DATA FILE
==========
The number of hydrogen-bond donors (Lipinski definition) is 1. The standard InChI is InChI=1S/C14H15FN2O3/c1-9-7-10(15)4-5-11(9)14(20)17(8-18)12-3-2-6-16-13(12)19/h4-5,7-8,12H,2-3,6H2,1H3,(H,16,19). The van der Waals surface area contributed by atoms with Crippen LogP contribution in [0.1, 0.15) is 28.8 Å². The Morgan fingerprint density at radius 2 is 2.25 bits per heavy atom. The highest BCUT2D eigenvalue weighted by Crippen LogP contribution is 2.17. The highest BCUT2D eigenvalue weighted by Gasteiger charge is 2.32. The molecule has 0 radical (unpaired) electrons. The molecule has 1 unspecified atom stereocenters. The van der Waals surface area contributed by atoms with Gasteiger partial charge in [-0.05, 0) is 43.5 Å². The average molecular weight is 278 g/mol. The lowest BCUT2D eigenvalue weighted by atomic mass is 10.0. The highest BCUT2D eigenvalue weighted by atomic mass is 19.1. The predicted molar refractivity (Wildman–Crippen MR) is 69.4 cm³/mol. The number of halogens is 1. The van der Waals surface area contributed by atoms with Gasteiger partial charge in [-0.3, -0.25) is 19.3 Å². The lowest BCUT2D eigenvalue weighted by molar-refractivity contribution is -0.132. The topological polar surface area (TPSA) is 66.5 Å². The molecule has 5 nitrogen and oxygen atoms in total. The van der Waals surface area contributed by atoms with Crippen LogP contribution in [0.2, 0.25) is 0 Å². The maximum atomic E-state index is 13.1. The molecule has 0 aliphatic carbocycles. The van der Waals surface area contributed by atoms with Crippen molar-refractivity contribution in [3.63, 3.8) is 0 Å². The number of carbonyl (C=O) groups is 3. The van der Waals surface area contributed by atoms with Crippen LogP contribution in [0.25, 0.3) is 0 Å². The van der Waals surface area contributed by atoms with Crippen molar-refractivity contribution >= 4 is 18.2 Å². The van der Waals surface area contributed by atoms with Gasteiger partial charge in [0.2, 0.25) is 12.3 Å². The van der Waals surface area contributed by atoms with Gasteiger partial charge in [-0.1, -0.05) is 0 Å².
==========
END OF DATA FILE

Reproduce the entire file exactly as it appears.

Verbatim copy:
The number of hydrogen-bond donors (Lipinski definition) is 1. The standard InChI is InChI=1S/C14H15FN2O3/c1-9-7-10(15)4-5-11(9)14(20)17(8-18)12-3-2-6-16-13(12)19/h4-5,7-8,12H,2-3,6H2,1H3,(H,16,19). The van der Waals surface area contributed by atoms with Crippen LogP contribution in [0.1, 0.15) is 28.8 Å². The Morgan fingerprint density at radius 2 is 2.25 bits per heavy atom. The highest BCUT2D eigenvalue weighted by Crippen LogP contribution is 2.17. The highest BCUT2D eigenvalue weighted by Gasteiger charge is 2.32. The molecule has 0 radical (unpaired) electrons. The molecule has 1 unspecified atom stereocenters. The van der Waals surface area contributed by atoms with Gasteiger partial charge in [-0.05, 0) is 43.5 Å². The average molecular weight is 278 g/mol. The lowest BCUT2D eigenvalue weighted by atomic mass is 10.0. The highest BCUT2D eigenvalue weighted by atomic mass is 19.1. The predicted molar refractivity (Wildman–Crippen MR) is 69.4 cm³/mol. The number of halogens is 1. The van der Waals surface area contributed by atoms with Gasteiger partial charge in [-0.3, -0.25) is 19.3 Å². The lowest BCUT2D eigenvalue weighted by molar-refractivity contribution is -0.132. The topological polar surface area (TPSA) is 66.5 Å². The molecule has 5 nitrogen and oxygen atoms in total. The van der Waals surface area contributed by atoms with Crippen LogP contribution in [0.2, 0.25) is 0 Å². The maximum atomic E-state index is 13.1. The molecule has 0 aliphatic carbocycles. The van der Waals surface area contributed by atoms with Crippen molar-refractivity contribution in [3.63, 3.8) is 0 Å². The number of carbonyl (C=O) groups is 3. The van der Waals surface area contributed by atoms with Crippen LogP contribution in [0.25, 0.3) is 0 Å². The van der Waals surface area contributed by atoms with Crippen molar-refractivity contribution >= 4 is 18.2 Å². The van der Waals surface area contributed by atoms with Gasteiger partial charge in [0.2, 0.25) is 12.3 Å². The van der Waals surface area contributed by atoms with Gasteiger partial charge in [-0.1, -0.05) is 0 Å².